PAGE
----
“How far is your house?” I asked.

“4 kilometers”

“That’s not far. You can go home to have special lunch today. Right?”

“I live alone. My wife and parents live in Bijapur”

“Oh? You should have applied for a two-day leave and spent all four days with your family.”

” We are not allowed to take any time off during the festival season as many people shop on our website and we have to deliver all the gifts by the assured date and time during the festival season. ”

He looked at his watch and said, “I am getting late for my next delivery. Happy Diwali. Thank you for shopping with us. ”

The big and heavy package in my hands seemed empty.

How am I fighting winter at Berkeley?

Winter in Berkeley for me has always been dreadful – I get to see the Sun for less than 8 hours (50% less than the usual 12 hours of sunlight I am used to India.) and there is no warmth in the light. This pushes me to hibernate. I wake up late, I am drowsy the whole day and I go to bed early. October to February is a disaster. I don’t know what I would have done had I accepted my admission to SNRE at University of Michigan or Nelson Institute for Environmental Studies at University of Wisconsin-Madison.

My PhD qualifying exam is 40 days away and I have a lot of reading to do. So I want to wake up early to get some quality reading time. I find mornings very productive. But I have to fight cold and drowsiness. I never had this problem when I spent summer in Kathmandu. There, the chirping of the birds woke me up at 5:00am. A cup of chai and some breakfast got me going. Here, in Berkeley, nothing is helping – Coffee or Tea has random effect on me. Sometimes, Caffeine keeps me awake and alert but most of the times I go to sleep within 15 minutes of having a cup of black tea. So I came up with a plan.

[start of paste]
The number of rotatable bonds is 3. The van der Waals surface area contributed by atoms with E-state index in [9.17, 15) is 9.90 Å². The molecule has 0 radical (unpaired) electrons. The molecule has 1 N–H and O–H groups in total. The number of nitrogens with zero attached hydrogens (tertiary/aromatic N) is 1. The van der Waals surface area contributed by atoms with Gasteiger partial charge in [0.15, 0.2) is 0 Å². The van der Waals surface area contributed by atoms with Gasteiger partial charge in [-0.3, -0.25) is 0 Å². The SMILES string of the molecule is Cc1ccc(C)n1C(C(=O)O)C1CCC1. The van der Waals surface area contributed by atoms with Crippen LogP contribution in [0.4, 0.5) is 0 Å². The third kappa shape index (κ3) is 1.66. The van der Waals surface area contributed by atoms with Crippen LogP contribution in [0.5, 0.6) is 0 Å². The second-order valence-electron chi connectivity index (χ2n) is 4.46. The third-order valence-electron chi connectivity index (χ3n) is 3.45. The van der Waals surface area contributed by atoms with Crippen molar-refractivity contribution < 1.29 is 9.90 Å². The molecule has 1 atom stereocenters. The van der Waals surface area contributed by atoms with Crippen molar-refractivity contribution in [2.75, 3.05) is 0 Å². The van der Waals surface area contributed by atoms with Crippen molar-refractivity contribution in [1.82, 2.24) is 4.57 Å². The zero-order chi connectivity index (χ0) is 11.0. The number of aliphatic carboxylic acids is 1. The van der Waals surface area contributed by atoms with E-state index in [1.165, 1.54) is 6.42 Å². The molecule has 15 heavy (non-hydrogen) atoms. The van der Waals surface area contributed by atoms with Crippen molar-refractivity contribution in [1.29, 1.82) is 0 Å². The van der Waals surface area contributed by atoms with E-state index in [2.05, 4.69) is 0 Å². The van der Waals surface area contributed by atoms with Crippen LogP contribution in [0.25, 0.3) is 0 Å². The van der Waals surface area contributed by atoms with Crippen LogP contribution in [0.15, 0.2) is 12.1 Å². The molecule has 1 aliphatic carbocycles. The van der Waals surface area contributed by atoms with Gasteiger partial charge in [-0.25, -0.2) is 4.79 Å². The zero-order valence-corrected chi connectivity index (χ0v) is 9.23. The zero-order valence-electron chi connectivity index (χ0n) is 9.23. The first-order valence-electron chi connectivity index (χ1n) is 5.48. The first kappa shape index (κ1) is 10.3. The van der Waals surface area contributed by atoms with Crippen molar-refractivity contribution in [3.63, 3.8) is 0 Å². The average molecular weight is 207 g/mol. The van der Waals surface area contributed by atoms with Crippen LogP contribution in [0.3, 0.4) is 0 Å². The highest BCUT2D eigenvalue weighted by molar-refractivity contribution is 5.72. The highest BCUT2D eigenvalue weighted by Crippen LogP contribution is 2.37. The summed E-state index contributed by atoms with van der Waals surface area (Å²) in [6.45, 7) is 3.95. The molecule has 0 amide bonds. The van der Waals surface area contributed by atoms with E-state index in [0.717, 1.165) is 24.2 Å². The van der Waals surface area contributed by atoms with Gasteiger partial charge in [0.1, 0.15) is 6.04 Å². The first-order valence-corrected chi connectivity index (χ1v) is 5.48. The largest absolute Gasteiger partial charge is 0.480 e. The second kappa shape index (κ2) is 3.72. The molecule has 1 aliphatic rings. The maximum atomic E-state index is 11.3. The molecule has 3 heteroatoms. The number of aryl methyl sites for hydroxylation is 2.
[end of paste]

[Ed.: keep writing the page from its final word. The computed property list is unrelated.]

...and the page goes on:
I went cold turkey with Caffeine. I stopped my caffeine consumption completely. First three days, I suffered severe headaches. Next three days – lethargy, body pain, nausea, lack of appetite. It slowly started getting better after a week. Within 12 days, I was feeling better. In two weeks, caffeine was out of my system. After this exercise, I don’t get any headaches when I miss my afternoon tea or coffee. I am now very sensitive to caffeine. If I have caffeine after 2pm, I cannot go to sleep before midnight. Caffeine now has a very predictable effect on me. My goal is to stop consuming it fully by January 2014 (soon after my quals).